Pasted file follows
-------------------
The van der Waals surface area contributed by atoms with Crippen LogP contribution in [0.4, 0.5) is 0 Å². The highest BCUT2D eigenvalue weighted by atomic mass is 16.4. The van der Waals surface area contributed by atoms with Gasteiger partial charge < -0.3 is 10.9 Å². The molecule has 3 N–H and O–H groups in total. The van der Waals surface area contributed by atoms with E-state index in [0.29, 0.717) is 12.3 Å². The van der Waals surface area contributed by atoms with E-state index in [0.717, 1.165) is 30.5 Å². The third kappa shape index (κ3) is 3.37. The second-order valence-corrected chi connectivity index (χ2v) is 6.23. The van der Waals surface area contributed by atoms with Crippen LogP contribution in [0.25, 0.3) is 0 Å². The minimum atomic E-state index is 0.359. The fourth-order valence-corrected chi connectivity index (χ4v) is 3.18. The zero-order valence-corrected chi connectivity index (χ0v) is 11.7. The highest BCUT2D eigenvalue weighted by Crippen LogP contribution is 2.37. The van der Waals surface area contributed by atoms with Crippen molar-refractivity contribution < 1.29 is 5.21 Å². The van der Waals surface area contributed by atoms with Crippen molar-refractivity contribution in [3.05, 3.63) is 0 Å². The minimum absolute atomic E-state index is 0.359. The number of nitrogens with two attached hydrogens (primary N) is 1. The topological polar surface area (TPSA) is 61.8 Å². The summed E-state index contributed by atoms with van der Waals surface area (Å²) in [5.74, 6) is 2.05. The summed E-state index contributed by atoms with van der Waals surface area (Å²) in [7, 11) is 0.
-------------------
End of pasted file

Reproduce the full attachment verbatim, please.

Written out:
The van der Waals surface area contributed by atoms with Crippen LogP contribution in [0.4, 0.5) is 0 Å². The highest BCUT2D eigenvalue weighted by atomic mass is 16.4. The van der Waals surface area contributed by atoms with Gasteiger partial charge < -0.3 is 10.9 Å². The molecule has 3 N–H and O–H groups in total. The van der Waals surface area contributed by atoms with E-state index in [0.29, 0.717) is 12.3 Å². The van der Waals surface area contributed by atoms with E-state index in [0.717, 1.165) is 30.5 Å². The third kappa shape index (κ3) is 3.37. The second-order valence-corrected chi connectivity index (χ2v) is 6.23. The van der Waals surface area contributed by atoms with Crippen LogP contribution in [0.25, 0.3) is 0 Å². The minimum atomic E-state index is 0.359. The fourth-order valence-corrected chi connectivity index (χ4v) is 3.18. The zero-order valence-corrected chi connectivity index (χ0v) is 11.7. The highest BCUT2D eigenvalue weighted by Crippen LogP contribution is 2.37. The van der Waals surface area contributed by atoms with Crippen molar-refractivity contribution < 1.29 is 5.21 Å². The van der Waals surface area contributed by atoms with Crippen molar-refractivity contribution in [3.05, 3.63) is 0 Å². The minimum absolute atomic E-state index is 0.359. The number of nitrogens with two attached hydrogens (primary N) is 1. The topological polar surface area (TPSA) is 61.8 Å². The summed E-state index contributed by atoms with van der Waals surface area (Å²) in [5.74, 6) is 2.05. The summed E-state index contributed by atoms with van der Waals surface area (Å²) in [7, 11) is 0.